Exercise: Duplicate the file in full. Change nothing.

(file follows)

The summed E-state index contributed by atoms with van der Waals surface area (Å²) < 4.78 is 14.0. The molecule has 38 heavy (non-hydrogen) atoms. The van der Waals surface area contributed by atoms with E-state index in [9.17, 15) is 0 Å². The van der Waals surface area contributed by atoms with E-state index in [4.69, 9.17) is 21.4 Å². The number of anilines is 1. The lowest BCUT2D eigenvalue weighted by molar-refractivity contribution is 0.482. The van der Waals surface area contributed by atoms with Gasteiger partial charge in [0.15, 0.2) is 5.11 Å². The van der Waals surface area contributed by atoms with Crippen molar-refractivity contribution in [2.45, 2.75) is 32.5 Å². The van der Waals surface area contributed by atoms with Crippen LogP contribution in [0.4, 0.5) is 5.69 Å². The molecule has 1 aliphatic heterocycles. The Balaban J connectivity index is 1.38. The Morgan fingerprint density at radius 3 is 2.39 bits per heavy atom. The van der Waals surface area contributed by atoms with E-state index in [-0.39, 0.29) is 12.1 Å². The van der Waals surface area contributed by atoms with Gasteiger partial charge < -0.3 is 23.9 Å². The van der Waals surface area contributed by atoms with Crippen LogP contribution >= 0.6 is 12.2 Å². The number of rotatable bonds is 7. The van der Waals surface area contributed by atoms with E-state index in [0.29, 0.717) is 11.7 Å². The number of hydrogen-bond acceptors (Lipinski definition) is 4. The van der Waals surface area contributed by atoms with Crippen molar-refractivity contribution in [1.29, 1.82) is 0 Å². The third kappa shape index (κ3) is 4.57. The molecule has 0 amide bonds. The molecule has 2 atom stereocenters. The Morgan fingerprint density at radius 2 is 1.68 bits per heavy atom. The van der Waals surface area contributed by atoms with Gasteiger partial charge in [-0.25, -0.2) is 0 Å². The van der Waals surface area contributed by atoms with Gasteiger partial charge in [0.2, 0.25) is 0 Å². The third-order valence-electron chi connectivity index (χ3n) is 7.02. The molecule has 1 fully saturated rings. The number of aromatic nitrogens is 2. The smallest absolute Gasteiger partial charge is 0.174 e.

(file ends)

The summed E-state index contributed by atoms with van der Waals surface area (Å²) < 4.78 is 14.0. The molecule has 38 heavy (non-hydrogen) atoms. The van der Waals surface area contributed by atoms with E-state index in [9.17, 15) is 0 Å². The van der Waals surface area contributed by atoms with E-state index in [4.69, 9.17) is 21.4 Å². The number of anilines is 1. The lowest BCUT2D eigenvalue weighted by molar-refractivity contribution is 0.482. The van der Waals surface area contributed by atoms with Gasteiger partial charge in [0.15, 0.2) is 5.11 Å². The van der Waals surface area contributed by atoms with Crippen molar-refractivity contribution in [2.45, 2.75) is 32.5 Å². The van der Waals surface area contributed by atoms with Crippen LogP contribution in [0.4, 0.5) is 5.69 Å². The molecule has 1 aliphatic heterocycles. The Balaban J connectivity index is 1.38. The Morgan fingerprint density at radius 3 is 2.39 bits per heavy atom. The van der Waals surface area contributed by atoms with E-state index in [-0.39, 0.29) is 12.1 Å². The van der Waals surface area contributed by atoms with Gasteiger partial charge < -0.3 is 23.9 Å². The van der Waals surface area contributed by atoms with Crippen LogP contribution >= 0.6 is 12.2 Å². The number of rotatable bonds is 7. The van der Waals surface area contributed by atoms with E-state index in [0.29, 0.717) is 11.7 Å². The number of hydrogen-bond acceptors (Lipinski definition) is 4. The van der Waals surface area contributed by atoms with Crippen molar-refractivity contribution in [1.29, 1.82) is 0 Å². The third kappa shape index (κ3) is 4.57. The molecule has 0 amide bonds. The molecule has 2 atom stereocenters. The Morgan fingerprint density at radius 2 is 1.68 bits per heavy atom. The van der Waals surface area contributed by atoms with Gasteiger partial charge in [-0.25, -0.2) is 0 Å². The van der Waals surface area contributed by atoms with Gasteiger partial charge in [0.2, 0.25) is 0 Å². The third-order valence-electron chi connectivity index (χ3n) is 7.02. The molecule has 1 fully saturated rings. The number of aromatic nitrogens is 2. The smallest absolute Gasteiger partial charge is 0.174 e.